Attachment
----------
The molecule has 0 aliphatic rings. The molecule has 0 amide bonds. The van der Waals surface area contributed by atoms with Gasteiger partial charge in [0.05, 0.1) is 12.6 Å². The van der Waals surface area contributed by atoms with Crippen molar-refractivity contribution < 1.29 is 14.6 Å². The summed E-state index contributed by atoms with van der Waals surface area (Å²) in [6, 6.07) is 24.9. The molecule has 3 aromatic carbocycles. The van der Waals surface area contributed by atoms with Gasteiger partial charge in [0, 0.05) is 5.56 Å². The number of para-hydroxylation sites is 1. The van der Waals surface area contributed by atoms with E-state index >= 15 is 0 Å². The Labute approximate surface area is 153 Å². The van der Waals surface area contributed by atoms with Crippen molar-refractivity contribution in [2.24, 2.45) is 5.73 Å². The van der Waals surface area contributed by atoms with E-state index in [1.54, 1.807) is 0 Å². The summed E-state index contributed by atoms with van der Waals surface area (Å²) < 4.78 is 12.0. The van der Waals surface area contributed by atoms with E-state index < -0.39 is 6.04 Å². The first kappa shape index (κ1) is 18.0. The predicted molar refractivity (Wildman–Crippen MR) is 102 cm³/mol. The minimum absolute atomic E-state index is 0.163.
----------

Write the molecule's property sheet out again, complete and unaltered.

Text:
The molecule has 0 aliphatic rings. The molecule has 0 amide bonds. The van der Waals surface area contributed by atoms with Gasteiger partial charge in [0.05, 0.1) is 12.6 Å². The van der Waals surface area contributed by atoms with Crippen molar-refractivity contribution < 1.29 is 14.6 Å². The summed E-state index contributed by atoms with van der Waals surface area (Å²) in [6, 6.07) is 24.9. The molecule has 3 aromatic carbocycles. The van der Waals surface area contributed by atoms with Gasteiger partial charge in [0, 0.05) is 5.56 Å². The number of para-hydroxylation sites is 1. The van der Waals surface area contributed by atoms with E-state index >= 15 is 0 Å². The Labute approximate surface area is 153 Å². The van der Waals surface area contributed by atoms with Crippen molar-refractivity contribution in [2.24, 2.45) is 5.73 Å². The van der Waals surface area contributed by atoms with E-state index in [1.54, 1.807) is 0 Å². The summed E-state index contributed by atoms with van der Waals surface area (Å²) < 4.78 is 12.0. The van der Waals surface area contributed by atoms with E-state index < -0.39 is 6.04 Å². The first kappa shape index (κ1) is 18.0. The predicted molar refractivity (Wildman–Crippen MR) is 102 cm³/mol. The minimum absolute atomic E-state index is 0.163.